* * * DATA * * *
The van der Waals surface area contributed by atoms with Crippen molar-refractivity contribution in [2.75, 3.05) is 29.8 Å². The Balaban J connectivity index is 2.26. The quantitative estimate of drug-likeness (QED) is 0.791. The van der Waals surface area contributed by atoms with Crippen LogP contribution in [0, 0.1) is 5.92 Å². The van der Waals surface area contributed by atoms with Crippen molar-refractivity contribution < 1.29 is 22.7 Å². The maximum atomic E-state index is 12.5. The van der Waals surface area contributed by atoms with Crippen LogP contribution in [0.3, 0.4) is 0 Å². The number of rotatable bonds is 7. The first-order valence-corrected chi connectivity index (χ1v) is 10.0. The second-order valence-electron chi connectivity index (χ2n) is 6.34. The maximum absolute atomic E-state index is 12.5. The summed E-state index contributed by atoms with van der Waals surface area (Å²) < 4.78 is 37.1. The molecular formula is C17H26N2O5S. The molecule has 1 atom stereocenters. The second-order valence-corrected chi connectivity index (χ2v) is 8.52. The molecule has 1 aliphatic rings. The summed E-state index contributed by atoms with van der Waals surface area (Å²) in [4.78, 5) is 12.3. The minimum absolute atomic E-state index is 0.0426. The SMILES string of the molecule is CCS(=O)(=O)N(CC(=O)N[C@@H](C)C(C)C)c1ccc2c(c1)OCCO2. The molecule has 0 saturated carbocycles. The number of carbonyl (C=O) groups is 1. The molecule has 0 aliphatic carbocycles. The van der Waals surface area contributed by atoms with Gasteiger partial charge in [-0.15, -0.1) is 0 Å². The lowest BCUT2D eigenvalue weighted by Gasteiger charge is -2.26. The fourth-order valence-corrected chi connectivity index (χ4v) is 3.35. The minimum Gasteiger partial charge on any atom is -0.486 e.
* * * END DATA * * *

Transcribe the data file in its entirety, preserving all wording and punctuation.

The van der Waals surface area contributed by atoms with Crippen molar-refractivity contribution in [2.75, 3.05) is 29.8 Å². The Balaban J connectivity index is 2.26. The quantitative estimate of drug-likeness (QED) is 0.791. The van der Waals surface area contributed by atoms with Crippen LogP contribution in [0, 0.1) is 5.92 Å². The van der Waals surface area contributed by atoms with Crippen molar-refractivity contribution < 1.29 is 22.7 Å². The maximum atomic E-state index is 12.5. The van der Waals surface area contributed by atoms with Crippen LogP contribution in [0.3, 0.4) is 0 Å². The number of rotatable bonds is 7. The first-order valence-corrected chi connectivity index (χ1v) is 10.0. The second-order valence-electron chi connectivity index (χ2n) is 6.34. The maximum absolute atomic E-state index is 12.5. The summed E-state index contributed by atoms with van der Waals surface area (Å²) < 4.78 is 37.1. The molecular formula is C17H26N2O5S. The molecule has 1 atom stereocenters. The second-order valence-corrected chi connectivity index (χ2v) is 8.52. The molecule has 1 aliphatic rings. The summed E-state index contributed by atoms with van der Waals surface area (Å²) in [4.78, 5) is 12.3. The minimum absolute atomic E-state index is 0.0426. The SMILES string of the molecule is CCS(=O)(=O)N(CC(=O)N[C@@H](C)C(C)C)c1ccc2c(c1)OCCO2. The molecule has 0 saturated carbocycles. The number of carbonyl (C=O) groups is 1. The molecule has 0 aliphatic carbocycles. The van der Waals surface area contributed by atoms with Gasteiger partial charge in [-0.15, -0.1) is 0 Å². The lowest BCUT2D eigenvalue weighted by Gasteiger charge is -2.26. The fourth-order valence-corrected chi connectivity index (χ4v) is 3.35. The minimum Gasteiger partial charge on any atom is -0.486 e.